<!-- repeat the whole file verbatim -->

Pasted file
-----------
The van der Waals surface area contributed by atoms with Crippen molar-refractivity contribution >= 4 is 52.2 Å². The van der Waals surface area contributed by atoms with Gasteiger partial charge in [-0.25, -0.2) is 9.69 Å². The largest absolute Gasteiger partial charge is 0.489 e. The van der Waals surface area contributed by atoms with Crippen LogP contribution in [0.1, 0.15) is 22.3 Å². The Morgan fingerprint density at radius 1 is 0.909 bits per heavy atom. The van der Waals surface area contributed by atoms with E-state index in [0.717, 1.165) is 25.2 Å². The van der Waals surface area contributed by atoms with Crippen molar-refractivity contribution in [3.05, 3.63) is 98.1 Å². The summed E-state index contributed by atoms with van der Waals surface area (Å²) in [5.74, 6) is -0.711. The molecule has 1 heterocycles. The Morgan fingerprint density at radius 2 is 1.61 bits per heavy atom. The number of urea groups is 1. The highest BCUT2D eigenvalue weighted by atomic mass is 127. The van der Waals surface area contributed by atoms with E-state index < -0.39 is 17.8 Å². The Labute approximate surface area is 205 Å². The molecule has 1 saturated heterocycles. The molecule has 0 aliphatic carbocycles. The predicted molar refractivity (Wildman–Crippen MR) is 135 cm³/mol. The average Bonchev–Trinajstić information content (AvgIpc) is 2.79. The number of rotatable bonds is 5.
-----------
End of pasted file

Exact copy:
The van der Waals surface area contributed by atoms with Crippen molar-refractivity contribution >= 4 is 52.2 Å². The van der Waals surface area contributed by atoms with Gasteiger partial charge in [-0.25, -0.2) is 9.69 Å². The largest absolute Gasteiger partial charge is 0.489 e. The van der Waals surface area contributed by atoms with Crippen LogP contribution in [0.1, 0.15) is 22.3 Å². The Morgan fingerprint density at radius 1 is 0.909 bits per heavy atom. The van der Waals surface area contributed by atoms with E-state index in [0.717, 1.165) is 25.2 Å². The van der Waals surface area contributed by atoms with Crippen molar-refractivity contribution in [3.05, 3.63) is 98.1 Å². The summed E-state index contributed by atoms with van der Waals surface area (Å²) in [5.74, 6) is -0.711. The molecule has 1 heterocycles. The Morgan fingerprint density at radius 2 is 1.61 bits per heavy atom. The number of urea groups is 1. The highest BCUT2D eigenvalue weighted by atomic mass is 127. The van der Waals surface area contributed by atoms with E-state index < -0.39 is 17.8 Å². The Labute approximate surface area is 205 Å². The molecule has 1 saturated heterocycles. The molecule has 0 aliphatic carbocycles. The predicted molar refractivity (Wildman–Crippen MR) is 135 cm³/mol. The average Bonchev–Trinajstić information content (AvgIpc) is 2.79. The number of rotatable bonds is 5.